Mike Rosinski, 51, doesn’t really know how a string of fraudulent charges ranging from as little as $3.19 for some odd outfit in Missouri to $434.10 at a Fry’s Electronics in another state ended up hitting his Visa credit card in mid-April.
Maybe, he speculated that it was when a parking lot attendant took his credit card, claimed it wasn’t going through and then said he could park for free? Maybe it was somehow related to getting hacked in the Target incident late in 2013, but that seems doubtful, as he was already issued a new card after that one.
Either way, Rosinski, who lives in Hartland, Mich., says he thinks consumers really need to pay attention to their statements and charges. He checks his balances regularly, but his wife got an automated call from the card issuer about the suspect activity. He followed up directly with the card issuer, who yes, is going to send him yet another new credit card number.
Like many consumers who just don’t want to deal with any more of the hassles of getting a new card number, Rosinski just wishes more could be done to stop the crooks before they make those charges. Sure, he’s pleased that the issuer had a system to spot the fraud quickly, but what about some added security to put a stop to the hacking?
Are we seeing more fraud charges, or are we simply more aware that fraudsters are working overtime to get our credit card or debit card information? It could be a little bit of both, experts say. Fraud might be on the rise in part lately because there have been so many significant security breaches, said Adam Levin, chairman and cofounder of Identity Theft 911.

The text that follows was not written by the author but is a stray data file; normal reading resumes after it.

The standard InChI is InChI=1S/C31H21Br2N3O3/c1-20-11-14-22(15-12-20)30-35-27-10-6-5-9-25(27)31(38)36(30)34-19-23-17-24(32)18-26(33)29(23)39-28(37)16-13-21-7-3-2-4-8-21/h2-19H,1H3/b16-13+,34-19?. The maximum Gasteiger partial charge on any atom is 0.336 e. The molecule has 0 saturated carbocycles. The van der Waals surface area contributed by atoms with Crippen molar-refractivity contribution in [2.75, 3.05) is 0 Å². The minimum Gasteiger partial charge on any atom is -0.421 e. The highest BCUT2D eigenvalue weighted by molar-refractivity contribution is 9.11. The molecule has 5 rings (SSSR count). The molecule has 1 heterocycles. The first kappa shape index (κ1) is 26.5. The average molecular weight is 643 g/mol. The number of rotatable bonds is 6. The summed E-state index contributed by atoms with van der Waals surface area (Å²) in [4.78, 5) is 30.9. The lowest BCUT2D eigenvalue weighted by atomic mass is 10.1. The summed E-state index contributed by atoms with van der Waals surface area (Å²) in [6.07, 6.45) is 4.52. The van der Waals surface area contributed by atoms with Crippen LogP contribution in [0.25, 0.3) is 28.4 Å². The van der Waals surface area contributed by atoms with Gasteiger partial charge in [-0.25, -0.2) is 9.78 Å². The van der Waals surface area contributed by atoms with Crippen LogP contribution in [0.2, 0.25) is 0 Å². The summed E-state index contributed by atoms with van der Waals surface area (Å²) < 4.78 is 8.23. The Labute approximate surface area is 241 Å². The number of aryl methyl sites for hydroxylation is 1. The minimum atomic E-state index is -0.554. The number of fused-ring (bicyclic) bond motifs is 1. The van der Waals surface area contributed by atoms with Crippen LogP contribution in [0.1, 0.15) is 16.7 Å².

A security breach took place at Michaels Stores and its subsidiary Aaron Brothers. The breach occurred between May 8, 2013, and Jan. 27, 2014, at Michaels Stores and may have hit 2.6 million consumers or 7 percent of transactions during that time. At Aaron Brothers, the breach took place between June 26, 2013, and Feb. 27, 2014, and may have hit 400,000 consumers.
Industry experts say there are many ways someone’s card information can be compromised — ranging from a rogue employee using a skimming device, to a consumer responding to phishing emails, to malware installed at a point-of-sale system at a store. Cyber-attacks can be very sophisticated and criminals often are out of the country.
Some other scams involve what’s known as “micropayment fraud schemes” that charge your card repeatedly for small amounts for rogue Internet pharmacies, fake anti-virus software, jewelry or handbag buying clubs, and online gambling.
The breaches have spurred a push for anti-fraud technology and expanded use of microchip cards that offer more security than magnetic stripes. Target said that next year it will issue chip-and-pin cards for its Redcard branded credit and debit cards.
Right now, though, the flurry of breaches and anecdotal information on fraudulent charges should make everyone more cautious and more willing to spend time going online daily or weekly to track charges on an account.
“The most important action a consumer can do is monitor their account closely,” said Teresa Thornton, senior vice president and director of fraud services for Comerica Bank.